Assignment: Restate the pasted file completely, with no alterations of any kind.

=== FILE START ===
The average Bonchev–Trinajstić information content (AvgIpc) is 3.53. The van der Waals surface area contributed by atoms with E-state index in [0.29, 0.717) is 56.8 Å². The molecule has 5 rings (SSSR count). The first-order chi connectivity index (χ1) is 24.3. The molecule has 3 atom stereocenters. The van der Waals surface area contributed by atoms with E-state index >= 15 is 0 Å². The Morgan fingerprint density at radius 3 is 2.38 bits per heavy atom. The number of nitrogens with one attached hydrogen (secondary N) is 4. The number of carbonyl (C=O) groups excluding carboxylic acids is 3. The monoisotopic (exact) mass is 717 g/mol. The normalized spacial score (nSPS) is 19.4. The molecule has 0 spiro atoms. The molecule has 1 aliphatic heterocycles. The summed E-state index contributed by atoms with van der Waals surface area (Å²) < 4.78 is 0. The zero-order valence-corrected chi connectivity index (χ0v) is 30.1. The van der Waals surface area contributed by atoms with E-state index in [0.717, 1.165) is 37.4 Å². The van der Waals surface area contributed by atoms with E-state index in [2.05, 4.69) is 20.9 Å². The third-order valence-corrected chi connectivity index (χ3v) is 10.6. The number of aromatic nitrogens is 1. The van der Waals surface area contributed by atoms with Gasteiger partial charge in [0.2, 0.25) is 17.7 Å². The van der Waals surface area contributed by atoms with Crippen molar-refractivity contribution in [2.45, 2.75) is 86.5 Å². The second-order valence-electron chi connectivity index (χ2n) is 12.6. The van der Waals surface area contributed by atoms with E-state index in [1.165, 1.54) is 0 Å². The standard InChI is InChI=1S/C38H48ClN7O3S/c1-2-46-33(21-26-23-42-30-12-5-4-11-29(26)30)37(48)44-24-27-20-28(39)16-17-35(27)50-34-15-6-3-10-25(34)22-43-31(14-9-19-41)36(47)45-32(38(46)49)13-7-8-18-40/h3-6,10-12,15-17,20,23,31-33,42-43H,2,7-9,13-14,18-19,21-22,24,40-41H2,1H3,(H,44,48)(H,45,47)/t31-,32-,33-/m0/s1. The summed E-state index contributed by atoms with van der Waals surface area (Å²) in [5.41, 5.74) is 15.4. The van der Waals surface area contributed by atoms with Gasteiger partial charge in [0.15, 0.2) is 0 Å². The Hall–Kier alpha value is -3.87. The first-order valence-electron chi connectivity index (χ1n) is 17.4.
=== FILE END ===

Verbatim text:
The average Bonchev–Trinajstić information content (AvgIpc) is 3.53. The van der Waals surface area contributed by atoms with E-state index in [0.29, 0.717) is 56.8 Å². The molecule has 5 rings (SSSR count). The first-order chi connectivity index (χ1) is 24.3. The molecule has 3 atom stereocenters. The van der Waals surface area contributed by atoms with E-state index >= 15 is 0 Å². The Morgan fingerprint density at radius 3 is 2.38 bits per heavy atom. The number of nitrogens with one attached hydrogen (secondary N) is 4. The number of carbonyl (C=O) groups excluding carboxylic acids is 3. The monoisotopic (exact) mass is 717 g/mol. The normalized spacial score (nSPS) is 19.4. The molecule has 0 spiro atoms. The molecule has 1 aliphatic heterocycles. The summed E-state index contributed by atoms with van der Waals surface area (Å²) < 4.78 is 0. The zero-order valence-corrected chi connectivity index (χ0v) is 30.1. The van der Waals surface area contributed by atoms with E-state index in [0.717, 1.165) is 37.4 Å². The van der Waals surface area contributed by atoms with E-state index in [2.05, 4.69) is 20.9 Å². The third-order valence-corrected chi connectivity index (χ3v) is 10.6. The number of aromatic nitrogens is 1. The van der Waals surface area contributed by atoms with Gasteiger partial charge in [0.2, 0.25) is 17.7 Å². The van der Waals surface area contributed by atoms with Crippen molar-refractivity contribution in [2.45, 2.75) is 86.5 Å². The second-order valence-electron chi connectivity index (χ2n) is 12.6. The van der Waals surface area contributed by atoms with E-state index in [1.165, 1.54) is 0 Å². The standard InChI is InChI=1S/C38H48ClN7O3S/c1-2-46-33(21-26-23-42-30-12-5-4-11-29(26)30)37(48)44-24-27-20-28(39)16-17-35(27)50-34-15-6-3-10-25(34)22-43-31(14-9-19-41)36(47)45-32(38(46)49)13-7-8-18-40/h3-6,10-12,15-17,20,23,31-33,42-43H,2,7-9,13-14,18-19,21-22,24,40-41H2,1H3,(H,44,48)(H,45,47)/t31-,32-,33-/m0/s1. The summed E-state index contributed by atoms with van der Waals surface area (Å²) in [5.41, 5.74) is 15.4. The van der Waals surface area contributed by atoms with Gasteiger partial charge in [0.15, 0.2) is 0 Å². The Hall–Kier alpha value is -3.87. The first-order valence-electron chi connectivity index (χ1n) is 17.4.